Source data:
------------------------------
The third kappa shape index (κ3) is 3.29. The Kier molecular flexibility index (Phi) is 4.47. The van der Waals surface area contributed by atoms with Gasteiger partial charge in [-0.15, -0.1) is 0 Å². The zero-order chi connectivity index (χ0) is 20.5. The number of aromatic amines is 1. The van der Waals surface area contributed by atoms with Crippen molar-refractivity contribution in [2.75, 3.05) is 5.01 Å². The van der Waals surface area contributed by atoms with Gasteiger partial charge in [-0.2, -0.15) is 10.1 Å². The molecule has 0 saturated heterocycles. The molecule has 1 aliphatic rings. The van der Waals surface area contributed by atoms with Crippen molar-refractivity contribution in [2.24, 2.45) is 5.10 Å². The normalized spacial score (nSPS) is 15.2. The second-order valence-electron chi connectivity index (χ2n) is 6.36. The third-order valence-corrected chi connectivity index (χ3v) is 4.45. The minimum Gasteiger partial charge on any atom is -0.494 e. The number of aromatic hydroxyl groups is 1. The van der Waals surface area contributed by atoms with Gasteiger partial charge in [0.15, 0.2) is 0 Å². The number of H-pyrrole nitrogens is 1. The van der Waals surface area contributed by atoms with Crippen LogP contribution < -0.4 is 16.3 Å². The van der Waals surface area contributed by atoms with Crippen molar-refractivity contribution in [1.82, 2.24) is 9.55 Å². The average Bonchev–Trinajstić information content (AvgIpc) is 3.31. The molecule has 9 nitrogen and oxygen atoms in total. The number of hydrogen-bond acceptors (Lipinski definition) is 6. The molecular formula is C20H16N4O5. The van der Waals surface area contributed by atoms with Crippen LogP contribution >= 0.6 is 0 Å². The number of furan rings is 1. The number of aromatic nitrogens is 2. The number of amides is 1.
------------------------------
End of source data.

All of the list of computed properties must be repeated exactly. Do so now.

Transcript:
The third kappa shape index (κ3) is 3.29. The Kier molecular flexibility index (Phi) is 4.47. The van der Waals surface area contributed by atoms with Gasteiger partial charge in [-0.15, -0.1) is 0 Å². The zero-order chi connectivity index (χ0) is 20.5. The number of aromatic amines is 1. The van der Waals surface area contributed by atoms with Crippen molar-refractivity contribution in [2.75, 3.05) is 5.01 Å². The van der Waals surface area contributed by atoms with Gasteiger partial charge in [-0.2, -0.15) is 10.1 Å². The molecule has 0 saturated heterocycles. The molecule has 1 aliphatic rings. The van der Waals surface area contributed by atoms with Crippen molar-refractivity contribution in [2.24, 2.45) is 5.10 Å². The normalized spacial score (nSPS) is 15.2. The second-order valence-electron chi connectivity index (χ2n) is 6.36. The third-order valence-corrected chi connectivity index (χ3v) is 4.45. The minimum Gasteiger partial charge on any atom is -0.494 e. The number of aromatic hydroxyl groups is 1. The van der Waals surface area contributed by atoms with Gasteiger partial charge in [0.15, 0.2) is 0 Å². The number of H-pyrrole nitrogens is 1. The van der Waals surface area contributed by atoms with Crippen LogP contribution < -0.4 is 16.3 Å². The van der Waals surface area contributed by atoms with Crippen molar-refractivity contribution in [1.82, 2.24) is 9.55 Å². The average Bonchev–Trinajstić information content (AvgIpc) is 3.31. The molecule has 9 nitrogen and oxygen atoms in total. The number of hydrogen-bond acceptors (Lipinski definition) is 6. The molecular formula is C20H16N4O5. The van der Waals surface area contributed by atoms with Crippen LogP contribution >= 0.6 is 0 Å². The number of furan rings is 1. The number of aromatic nitrogens is 2. The number of amides is 1.